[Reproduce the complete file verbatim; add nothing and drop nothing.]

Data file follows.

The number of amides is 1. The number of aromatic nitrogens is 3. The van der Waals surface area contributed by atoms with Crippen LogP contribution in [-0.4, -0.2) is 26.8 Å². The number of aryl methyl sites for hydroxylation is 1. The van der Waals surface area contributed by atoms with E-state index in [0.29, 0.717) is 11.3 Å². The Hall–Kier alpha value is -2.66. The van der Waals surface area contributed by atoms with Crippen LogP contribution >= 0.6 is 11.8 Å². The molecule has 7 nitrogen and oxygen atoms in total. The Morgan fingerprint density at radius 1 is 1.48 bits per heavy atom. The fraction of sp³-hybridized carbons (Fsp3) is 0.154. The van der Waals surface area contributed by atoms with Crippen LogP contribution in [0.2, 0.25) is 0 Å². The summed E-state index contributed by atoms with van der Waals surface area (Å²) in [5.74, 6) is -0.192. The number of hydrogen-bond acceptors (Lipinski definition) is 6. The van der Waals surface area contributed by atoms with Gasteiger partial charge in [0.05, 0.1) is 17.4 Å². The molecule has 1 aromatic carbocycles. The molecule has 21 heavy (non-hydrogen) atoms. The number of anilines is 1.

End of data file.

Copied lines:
The number of amides is 1. The number of aromatic nitrogens is 3. The van der Waals surface area contributed by atoms with Crippen LogP contribution in [-0.4, -0.2) is 26.8 Å². The number of aryl methyl sites for hydroxylation is 1. The van der Waals surface area contributed by atoms with E-state index in [0.29, 0.717) is 11.3 Å². The Hall–Kier alpha value is -2.66. The van der Waals surface area contributed by atoms with Crippen LogP contribution >= 0.6 is 11.8 Å². The molecule has 7 nitrogen and oxygen atoms in total. The Morgan fingerprint density at radius 1 is 1.48 bits per heavy atom. The fraction of sp³-hybridized carbons (Fsp3) is 0.154. The van der Waals surface area contributed by atoms with Crippen LogP contribution in [0.2, 0.25) is 0 Å². The summed E-state index contributed by atoms with van der Waals surface area (Å²) in [5.74, 6) is -0.192. The number of hydrogen-bond acceptors (Lipinski definition) is 6. The van der Waals surface area contributed by atoms with Gasteiger partial charge in [0.05, 0.1) is 17.4 Å². The molecule has 1 aromatic carbocycles. The molecule has 21 heavy (non-hydrogen) atoms. The number of anilines is 1.